About 250 young entrepreneurs and hackers signed up for the McDonald’s Hackathon in London, which ran from November 21st to the 23rd.
Blockchain’s Nicolas Cary and Matt Tuzzolo were present at the 48 hour event, while developer Kevin Houk remained available to provide on-call remote support and mentoring for participants in the competition.
For McDonald’s, the purpose of the hackathon was to inspire participants to invent an engaging digital restaurant experience, with a focus on in-store animations, social media, gamification and customer loyalty.
BeMyApp was the organizing partner of this hackathon; their focus is on development-related events, organizing meetups, hackathons and conferences around Europe and across the world.
Six industry judges from Google, Twitter, Facebook and McDonald’s determined the winners, awarding prizes ranging from £500 to £ 5000.
Because this wasn’t a bitcoin-centered event, we felt our presence was of even further importance; it was an opportunity to tap into a hub of developers, designers and creative minds and introduce them to bitcoin.
The only way for bitcoin to become a hot topic at these events is if bitcoin companies understand that stepping out beyond the niche of bitcoin conferences and bitcoin-centered events is one of the most effective strategies to compel new talent to take their dive down the rabbit hole of blockchain technology.
In other words, it is in the best interests of bitcoin companies to attend events frequented by Visa, Apple, Samsung and other financial and technological pioneers, because it facilitates an in-person connection that has the potential to cultivate interest in bitcoin not only from employees at these companies, but from consumers in attendance.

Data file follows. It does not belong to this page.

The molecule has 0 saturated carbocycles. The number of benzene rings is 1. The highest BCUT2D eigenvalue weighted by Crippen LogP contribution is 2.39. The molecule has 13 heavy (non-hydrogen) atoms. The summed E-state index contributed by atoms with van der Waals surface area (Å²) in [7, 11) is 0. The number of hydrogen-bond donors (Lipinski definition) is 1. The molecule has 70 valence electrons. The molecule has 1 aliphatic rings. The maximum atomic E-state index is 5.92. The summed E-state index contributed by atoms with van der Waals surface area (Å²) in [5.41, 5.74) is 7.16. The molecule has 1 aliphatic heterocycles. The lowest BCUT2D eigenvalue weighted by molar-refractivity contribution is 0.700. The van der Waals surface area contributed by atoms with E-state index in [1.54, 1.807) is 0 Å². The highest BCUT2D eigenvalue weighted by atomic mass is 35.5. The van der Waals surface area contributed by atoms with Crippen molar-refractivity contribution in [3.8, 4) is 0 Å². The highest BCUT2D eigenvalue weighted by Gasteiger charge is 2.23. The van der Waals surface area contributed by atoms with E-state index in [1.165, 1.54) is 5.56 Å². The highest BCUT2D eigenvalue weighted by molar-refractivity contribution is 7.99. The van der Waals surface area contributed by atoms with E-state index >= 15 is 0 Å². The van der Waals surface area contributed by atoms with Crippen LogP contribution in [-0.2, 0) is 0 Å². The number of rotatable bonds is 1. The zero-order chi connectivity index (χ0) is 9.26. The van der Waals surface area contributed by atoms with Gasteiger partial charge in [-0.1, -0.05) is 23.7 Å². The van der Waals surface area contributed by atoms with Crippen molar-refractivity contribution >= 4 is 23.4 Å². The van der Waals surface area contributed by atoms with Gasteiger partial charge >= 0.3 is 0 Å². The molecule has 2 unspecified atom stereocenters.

With McDonald’s being such an influential global brand that attracts such a diverse flavour of talent, it remained extremely important that attendees left with a positive introduction to bitcoin and the resources to delve further.
On Saturday, CEO Nicolas Cary and Lead Developer Matt Tuzzolo made themselves available to hackathon participants to discuss bitcoin, the Blockchain wallet and the capabilities of the Blockchain API libraries.
Despite the event having a limited bitcoin presence, Cary felt “this was a fun event with great participation. It was Blockchain’s first hackathon in London and we were eager to see such a strong turn out. Bitcoin continues to inspire a lot of curiosity and interest from the development community and we look forward to supporting more events like this.”
The purpose of our attendance at this event resonates with Blockchain President, Peter Smith’s sentiment in a recent Inside Bitcoins article, where he states, “[t]here’s already a shortage of developers in technology, but then there’s even fewer developers who understand bitcoin,” Smith explained. “One thing the industry can do better is getting developers interested in bitcoin and getting them hacking on it. We need more horsepower.”